-- A woman in New York City recently recorded herself walking around the city streets for a day, catching men catcalling her, to show what she goes through on a daily basis.
Her video, which went viral this week, is hard for me to watch because it highlights the belittling and fear that I go through every day. I thought that “catcalling” and feeling like “street meat” was a personal problem for me, but seeing this woman makes me realize that other women are feeling just as harassed as I do.
The first time I ever got catcalled was when I was 11 years old. I weighed 80 pounds, nowhere near puberty, and I remember exactly what I wore that day: My favorite yellow and white overalls from Limited Too.
As I rode my pink bike with a pink basket down the street, a 15-year-old boy says “Hey Sexy.” I knew he was talking to me as I was the only female in the street, but I froze. I never thought about being “sexy” at 11 years old.
As I ignored him and continued to ride my bike back home, he came closer to me and said, “F*** you bitch, you’re not that cute anyway.” I was floored, I didn't know what to say or do but hurry up and get home because he said it with such anger I thought he would attack me. Later that day, I thought to myself, "What did I do to deserve to get cursed out like that?" I figured it was my favorite overalls attracting unnecessary attention so I never wore them again.
Over the years I have been catcalled by all types of men, regardless of race, religion, age or economic background. If I am their type, self-control is completely thrown out of the window and nine times out of 10 I will be approached inappropriately. I've heard it all from “Hey baby, smile” to “Will you marry me?” to “God bless you” and “Hey beautiful.” Sometimes, men just disrespect me immediately by saying “DAAAAMN girl, you have a nice body" or "nice a**” and “Giiiirl, the things I would do to you in bed,” or “Miss, you dropped something, just kidding, I just wanted to see you bend over.”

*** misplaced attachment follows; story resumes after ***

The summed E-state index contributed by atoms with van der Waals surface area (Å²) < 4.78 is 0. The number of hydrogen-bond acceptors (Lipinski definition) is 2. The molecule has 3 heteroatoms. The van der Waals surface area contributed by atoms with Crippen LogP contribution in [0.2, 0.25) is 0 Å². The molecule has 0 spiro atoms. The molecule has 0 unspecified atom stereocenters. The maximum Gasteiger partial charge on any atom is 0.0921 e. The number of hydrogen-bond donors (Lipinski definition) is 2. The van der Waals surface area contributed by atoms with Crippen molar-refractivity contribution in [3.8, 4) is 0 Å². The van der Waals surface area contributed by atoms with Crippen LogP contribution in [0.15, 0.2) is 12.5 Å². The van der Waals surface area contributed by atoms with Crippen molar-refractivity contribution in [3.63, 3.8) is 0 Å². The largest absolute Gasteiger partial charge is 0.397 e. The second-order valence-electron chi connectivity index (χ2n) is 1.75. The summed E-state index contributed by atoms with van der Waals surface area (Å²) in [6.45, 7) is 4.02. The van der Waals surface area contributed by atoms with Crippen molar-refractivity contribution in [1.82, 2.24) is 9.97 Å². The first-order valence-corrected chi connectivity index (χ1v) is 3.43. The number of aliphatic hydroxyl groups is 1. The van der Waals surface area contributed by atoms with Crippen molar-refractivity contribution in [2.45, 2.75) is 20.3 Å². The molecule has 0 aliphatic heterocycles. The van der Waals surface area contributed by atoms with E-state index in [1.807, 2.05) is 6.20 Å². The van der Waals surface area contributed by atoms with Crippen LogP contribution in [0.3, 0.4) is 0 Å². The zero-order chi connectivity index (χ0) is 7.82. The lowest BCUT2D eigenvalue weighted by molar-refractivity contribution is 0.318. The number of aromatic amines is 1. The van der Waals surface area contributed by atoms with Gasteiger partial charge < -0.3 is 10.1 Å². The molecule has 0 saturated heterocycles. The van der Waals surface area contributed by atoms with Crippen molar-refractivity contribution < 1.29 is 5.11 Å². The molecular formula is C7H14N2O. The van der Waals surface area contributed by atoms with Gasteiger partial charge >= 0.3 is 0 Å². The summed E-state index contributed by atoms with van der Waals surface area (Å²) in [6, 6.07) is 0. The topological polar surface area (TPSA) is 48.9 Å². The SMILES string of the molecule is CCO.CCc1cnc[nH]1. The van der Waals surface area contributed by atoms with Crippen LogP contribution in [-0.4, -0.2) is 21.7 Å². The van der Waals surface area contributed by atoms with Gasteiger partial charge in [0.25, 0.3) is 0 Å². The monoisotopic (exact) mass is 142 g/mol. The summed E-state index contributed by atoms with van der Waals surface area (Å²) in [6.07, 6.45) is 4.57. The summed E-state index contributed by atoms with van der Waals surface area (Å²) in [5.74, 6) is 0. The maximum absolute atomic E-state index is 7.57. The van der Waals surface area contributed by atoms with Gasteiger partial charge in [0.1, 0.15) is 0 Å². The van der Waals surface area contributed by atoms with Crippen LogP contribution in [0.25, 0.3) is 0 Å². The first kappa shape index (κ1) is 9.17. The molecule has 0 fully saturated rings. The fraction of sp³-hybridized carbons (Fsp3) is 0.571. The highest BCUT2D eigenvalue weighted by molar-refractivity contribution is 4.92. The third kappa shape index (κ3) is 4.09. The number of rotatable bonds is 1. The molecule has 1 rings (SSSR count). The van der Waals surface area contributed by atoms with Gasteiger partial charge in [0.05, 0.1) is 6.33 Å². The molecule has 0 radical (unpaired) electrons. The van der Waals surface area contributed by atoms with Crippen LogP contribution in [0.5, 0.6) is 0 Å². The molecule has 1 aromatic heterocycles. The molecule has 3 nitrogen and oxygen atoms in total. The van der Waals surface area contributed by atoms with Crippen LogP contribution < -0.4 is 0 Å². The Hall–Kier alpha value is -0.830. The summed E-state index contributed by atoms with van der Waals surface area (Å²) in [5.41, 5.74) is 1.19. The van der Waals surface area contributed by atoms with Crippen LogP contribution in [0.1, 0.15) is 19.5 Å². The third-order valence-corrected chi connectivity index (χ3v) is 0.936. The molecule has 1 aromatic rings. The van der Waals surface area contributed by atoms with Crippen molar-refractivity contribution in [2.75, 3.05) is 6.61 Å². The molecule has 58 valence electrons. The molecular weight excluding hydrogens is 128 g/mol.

They may just seem like words, but how these catcallers approach me makes me feel belittled and afraid.
Usually when a catcaller talks to me, they are very loud and near a huge crowd of people, which instantly turns me into the elephant in the room. They start to get other friends or random strangers to join in on their jeering, making me feel completely embarrassed. When I continue to walk away, their comments get louder, and will often turn into inappropriate comments about my figure and how they would like to “get in that,” whatever that means.
Catcallers will do this in front of my colleagues, my fiancé and parents. They have zero regard for me and who I am with and will insist that I give them the attention that they are “giving” me. That’s what catcalling is truly about. These harassers feel that they are “giving” you a compliment by making a scene about your looks. When it is not reciprocated all hell breaks loose.
When I am being harassed on the street, I am left vulnerable with little to no options. When I ignore these harassers, I get followed, grabbed, touched or cursed out, leaving me afraid that one day I will get attacked. When I acknowledge them, I am once again followed, grabbed or touched or if I do not engage in more interaction I get cursed out. When I choose to stand up for myself and tell them to back off, my two seconds of random harassment turns into a verbal altercation. Leaving me feeling angry and unaccomplished knowing that this situation will happen again shortly.
I’m sharing my story now because this behavior must stop, and I think it’s an important enough issue to put myself out there, so people can see what this woman experienced is very real, and very widespread, and she too is not alone.